Guidelines for a free/creative speaking activity
Before the lesson
- decide on your aims: what you want to do and why
- try to predict what the students will bring to the activity and any problems they might have. Will they have something to speak about? Are they capable of doing the activity successfully? Do they have the necessary language? Will the students find the activity interesting, useful, fun?
- work out how long the activity will take and tailor it to the time available
- prepare any necessary materials
- work out your instructions
During the activity
- arouse the student's interest through visuals, a short lead - in talk, newspaper headline, etc. Try to relate the topic to the student's own interests and experience
- you might want to remind students of any structures or vocabulary that might be useful - perhaps leaving them on the board for reference
- set up the activity so that the students know the aims of the activity and what they are to do. This means giving clear instructions and checking that they have been understood
- make sure the students have enough time to prepare, perhaps in pairs or groups, before asking them to tackle the main activity. Do not be tempted to cut down on the time needed for this. Do not forget that the students are probably getting useful speaking practice at this stage too
- make the activity even more 'process' rather than 'product' based by encouraging rehearsal if appropriate, particularly with role-plays
- monitor the activity: do not interrupt except to provide help and encouragement if necessary; try to keep a low profile. Watch the pace - do not let the activity drag on and remember to leave time for feedback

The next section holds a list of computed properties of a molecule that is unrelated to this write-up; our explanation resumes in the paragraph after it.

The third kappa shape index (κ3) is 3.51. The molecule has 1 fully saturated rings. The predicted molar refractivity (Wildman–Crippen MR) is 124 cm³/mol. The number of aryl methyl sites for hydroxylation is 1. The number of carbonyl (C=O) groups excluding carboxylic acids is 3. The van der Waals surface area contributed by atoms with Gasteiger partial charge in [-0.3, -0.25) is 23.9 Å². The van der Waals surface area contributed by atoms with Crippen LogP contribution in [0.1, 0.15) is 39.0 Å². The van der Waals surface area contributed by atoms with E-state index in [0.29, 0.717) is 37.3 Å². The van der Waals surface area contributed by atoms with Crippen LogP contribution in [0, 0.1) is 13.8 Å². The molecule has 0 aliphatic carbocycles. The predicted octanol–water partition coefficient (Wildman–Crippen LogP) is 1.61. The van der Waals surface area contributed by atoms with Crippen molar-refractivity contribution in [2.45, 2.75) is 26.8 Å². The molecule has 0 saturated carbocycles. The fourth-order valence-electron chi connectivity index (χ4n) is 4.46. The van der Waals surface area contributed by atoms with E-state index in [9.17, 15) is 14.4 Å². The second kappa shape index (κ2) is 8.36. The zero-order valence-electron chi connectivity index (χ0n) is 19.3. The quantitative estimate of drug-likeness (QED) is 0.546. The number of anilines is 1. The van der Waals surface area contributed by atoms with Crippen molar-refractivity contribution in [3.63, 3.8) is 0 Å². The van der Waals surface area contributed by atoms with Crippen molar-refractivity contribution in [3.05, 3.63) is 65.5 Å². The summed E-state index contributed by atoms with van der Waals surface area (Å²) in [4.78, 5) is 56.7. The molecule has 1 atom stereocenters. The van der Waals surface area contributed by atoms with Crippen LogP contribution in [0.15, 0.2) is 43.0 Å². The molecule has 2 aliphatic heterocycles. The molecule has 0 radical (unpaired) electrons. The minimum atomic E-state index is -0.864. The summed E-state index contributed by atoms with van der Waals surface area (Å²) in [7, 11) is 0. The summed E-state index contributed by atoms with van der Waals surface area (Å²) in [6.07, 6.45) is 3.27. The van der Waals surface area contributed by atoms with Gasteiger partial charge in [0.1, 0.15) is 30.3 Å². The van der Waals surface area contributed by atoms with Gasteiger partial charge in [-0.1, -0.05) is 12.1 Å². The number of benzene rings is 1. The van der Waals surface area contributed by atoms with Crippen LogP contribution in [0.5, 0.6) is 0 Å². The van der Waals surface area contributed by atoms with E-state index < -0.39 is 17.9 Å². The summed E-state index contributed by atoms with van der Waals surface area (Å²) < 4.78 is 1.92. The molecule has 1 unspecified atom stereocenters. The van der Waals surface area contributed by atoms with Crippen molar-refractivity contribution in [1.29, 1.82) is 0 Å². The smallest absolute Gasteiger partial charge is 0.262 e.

- evaluate the activity and the student's performance in order to provide feedback later but don't jump in with instant corrections. Wait until after the activity has finished before correcting. Don't over-correct. Free speaking activities are more concerned with fluency than accuracy.
After the activity (provide feedback)
- indicate how well the class communicated; comment on how fluent each was, how well they argued as a group, and so on. Focus on what they were able to do rather than on what they couldn't do.
- sometimes you might want to record the activity on audio and play it back for discussion. Focus on possible improvements rather than mistakes
- note down glaring recurrent errors in grammar, pronunciation and use of vocabulary. Individual mistakes might be discussed (in private) with the students concerned and you might recommend suitable remedial work to do at home. Mistakes which are common to the class can be monitored and then practiced another day when you have had a chance to prepare a suitable remedial lesson.
Handwriting = poor handwriting may influence student negatively
Spelling = can not only create misunderstandings but can often be perceived as lack of education.
Spelling in English can be very difficult by the fact that many words are pronounced the same are written differently (waist and waste), and some words are written the same but pronounced differently (read and read).
English is not a phonetic language. Different way of pronouncing the same letters (or combinations of letters). British vs American English/Spelling.
Layout and punctuation = punctuation is frequently a matter of personal style but totally incorrect usage can lead to rather awkward and difficult looking pieces of writing.
Games = competitive vs co-operative games